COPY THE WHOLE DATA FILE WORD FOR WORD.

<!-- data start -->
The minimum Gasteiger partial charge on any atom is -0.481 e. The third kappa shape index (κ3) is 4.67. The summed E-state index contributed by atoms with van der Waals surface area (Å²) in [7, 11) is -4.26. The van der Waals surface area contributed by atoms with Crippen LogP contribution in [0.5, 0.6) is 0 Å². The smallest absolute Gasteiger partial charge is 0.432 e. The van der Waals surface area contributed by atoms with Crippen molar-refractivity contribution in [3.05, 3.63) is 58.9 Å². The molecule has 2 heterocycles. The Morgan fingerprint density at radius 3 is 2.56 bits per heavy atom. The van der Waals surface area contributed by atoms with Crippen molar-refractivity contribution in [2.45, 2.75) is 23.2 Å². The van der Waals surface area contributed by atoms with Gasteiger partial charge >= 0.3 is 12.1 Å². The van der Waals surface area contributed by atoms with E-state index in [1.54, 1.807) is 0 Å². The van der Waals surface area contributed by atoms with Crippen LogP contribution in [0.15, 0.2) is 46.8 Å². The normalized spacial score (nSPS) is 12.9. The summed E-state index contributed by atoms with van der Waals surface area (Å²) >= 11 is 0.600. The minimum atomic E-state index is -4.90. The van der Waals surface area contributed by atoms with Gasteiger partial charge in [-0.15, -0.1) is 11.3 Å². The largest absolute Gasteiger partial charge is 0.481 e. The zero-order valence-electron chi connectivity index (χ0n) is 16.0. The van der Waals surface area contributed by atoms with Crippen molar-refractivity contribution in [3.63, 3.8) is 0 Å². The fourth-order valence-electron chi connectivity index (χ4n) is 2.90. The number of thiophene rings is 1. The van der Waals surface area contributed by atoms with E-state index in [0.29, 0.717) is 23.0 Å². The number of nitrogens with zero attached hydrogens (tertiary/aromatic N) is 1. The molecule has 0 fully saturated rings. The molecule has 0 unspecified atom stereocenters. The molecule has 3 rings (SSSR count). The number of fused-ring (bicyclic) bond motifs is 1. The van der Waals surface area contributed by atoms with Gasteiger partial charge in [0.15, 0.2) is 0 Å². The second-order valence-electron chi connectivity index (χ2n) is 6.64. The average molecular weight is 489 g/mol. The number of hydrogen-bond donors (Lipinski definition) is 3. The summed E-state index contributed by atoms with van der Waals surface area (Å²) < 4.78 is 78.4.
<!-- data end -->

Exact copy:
The minimum Gasteiger partial charge on any atom is -0.481 e. The third kappa shape index (κ3) is 4.67. The summed E-state index contributed by atoms with van der Waals surface area (Å²) in [7, 11) is -4.26. The van der Waals surface area contributed by atoms with Crippen LogP contribution in [0.5, 0.6) is 0 Å². The smallest absolute Gasteiger partial charge is 0.432 e. The van der Waals surface area contributed by atoms with Crippen molar-refractivity contribution in [3.05, 3.63) is 58.9 Å². The molecule has 2 heterocycles. The Morgan fingerprint density at radius 3 is 2.56 bits per heavy atom. The van der Waals surface area contributed by atoms with Crippen molar-refractivity contribution in [2.45, 2.75) is 23.2 Å². The van der Waals surface area contributed by atoms with Gasteiger partial charge >= 0.3 is 12.1 Å². The van der Waals surface area contributed by atoms with E-state index in [1.54, 1.807) is 0 Å². The van der Waals surface area contributed by atoms with Crippen LogP contribution in [0.15, 0.2) is 46.8 Å². The normalized spacial score (nSPS) is 12.9. The summed E-state index contributed by atoms with van der Waals surface area (Å²) >= 11 is 0.600. The minimum atomic E-state index is -4.90. The van der Waals surface area contributed by atoms with Gasteiger partial charge in [-0.15, -0.1) is 11.3 Å². The largest absolute Gasteiger partial charge is 0.481 e. The zero-order valence-electron chi connectivity index (χ0n) is 16.0. The van der Waals surface area contributed by atoms with Crippen molar-refractivity contribution in [3.63, 3.8) is 0 Å². The fourth-order valence-electron chi connectivity index (χ4n) is 2.90. The number of thiophene rings is 1. The van der Waals surface area contributed by atoms with E-state index in [0.29, 0.717) is 23.0 Å². The number of nitrogens with zero attached hydrogens (tertiary/aromatic N) is 1. The molecule has 0 fully saturated rings. The molecule has 0 unspecified atom stereocenters. The molecule has 3 rings (SSSR count). The number of fused-ring (bicyclic) bond motifs is 1. The van der Waals surface area contributed by atoms with Gasteiger partial charge in [0.15, 0.2) is 0 Å². The second-order valence-electron chi connectivity index (χ2n) is 6.64. The average molecular weight is 489 g/mol. The number of hydrogen-bond donors (Lipinski definition) is 3. The summed E-state index contributed by atoms with van der Waals surface area (Å²) < 4.78 is 78.4.